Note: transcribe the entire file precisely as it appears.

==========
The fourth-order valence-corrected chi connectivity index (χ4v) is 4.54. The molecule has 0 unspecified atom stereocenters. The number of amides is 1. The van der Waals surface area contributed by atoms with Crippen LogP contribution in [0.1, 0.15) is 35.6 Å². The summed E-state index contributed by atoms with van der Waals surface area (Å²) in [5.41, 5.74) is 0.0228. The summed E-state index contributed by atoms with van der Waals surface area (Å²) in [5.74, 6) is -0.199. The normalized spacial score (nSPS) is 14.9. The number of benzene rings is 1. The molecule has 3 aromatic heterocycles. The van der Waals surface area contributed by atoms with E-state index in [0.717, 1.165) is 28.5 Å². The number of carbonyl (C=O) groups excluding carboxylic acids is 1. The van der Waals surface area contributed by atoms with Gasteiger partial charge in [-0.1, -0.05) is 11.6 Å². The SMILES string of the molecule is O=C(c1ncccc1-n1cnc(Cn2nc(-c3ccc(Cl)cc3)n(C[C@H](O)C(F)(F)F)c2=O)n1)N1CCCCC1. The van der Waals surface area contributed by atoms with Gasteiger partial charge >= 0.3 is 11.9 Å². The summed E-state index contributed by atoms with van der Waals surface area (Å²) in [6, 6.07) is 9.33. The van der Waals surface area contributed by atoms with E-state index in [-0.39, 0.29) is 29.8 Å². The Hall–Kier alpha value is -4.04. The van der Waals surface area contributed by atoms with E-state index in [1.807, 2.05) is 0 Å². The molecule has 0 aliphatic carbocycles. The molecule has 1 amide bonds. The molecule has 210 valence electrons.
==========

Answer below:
The fourth-order valence-corrected chi connectivity index (χ4v) is 4.54. The molecule has 0 unspecified atom stereocenters. The number of amides is 1. The van der Waals surface area contributed by atoms with Crippen LogP contribution in [0.1, 0.15) is 35.6 Å². The summed E-state index contributed by atoms with van der Waals surface area (Å²) in [5.41, 5.74) is 0.0228. The summed E-state index contributed by atoms with van der Waals surface area (Å²) in [5.74, 6) is -0.199. The normalized spacial score (nSPS) is 14.9. The number of benzene rings is 1. The molecule has 3 aromatic heterocycles. The van der Waals surface area contributed by atoms with E-state index in [0.717, 1.165) is 28.5 Å². The number of carbonyl (C=O) groups excluding carboxylic acids is 1. The van der Waals surface area contributed by atoms with Gasteiger partial charge in [-0.1, -0.05) is 11.6 Å². The SMILES string of the molecule is O=C(c1ncccc1-n1cnc(Cn2nc(-c3ccc(Cl)cc3)n(C[C@H](O)C(F)(F)F)c2=O)n1)N1CCCCC1. The van der Waals surface area contributed by atoms with Gasteiger partial charge >= 0.3 is 11.9 Å². The summed E-state index contributed by atoms with van der Waals surface area (Å²) in [6, 6.07) is 9.33. The van der Waals surface area contributed by atoms with E-state index in [-0.39, 0.29) is 29.8 Å². The Hall–Kier alpha value is -4.04. The van der Waals surface area contributed by atoms with E-state index in [1.807, 2.05) is 0 Å². The molecule has 0 aliphatic carbocycles. The molecule has 1 amide bonds. The molecule has 210 valence electrons.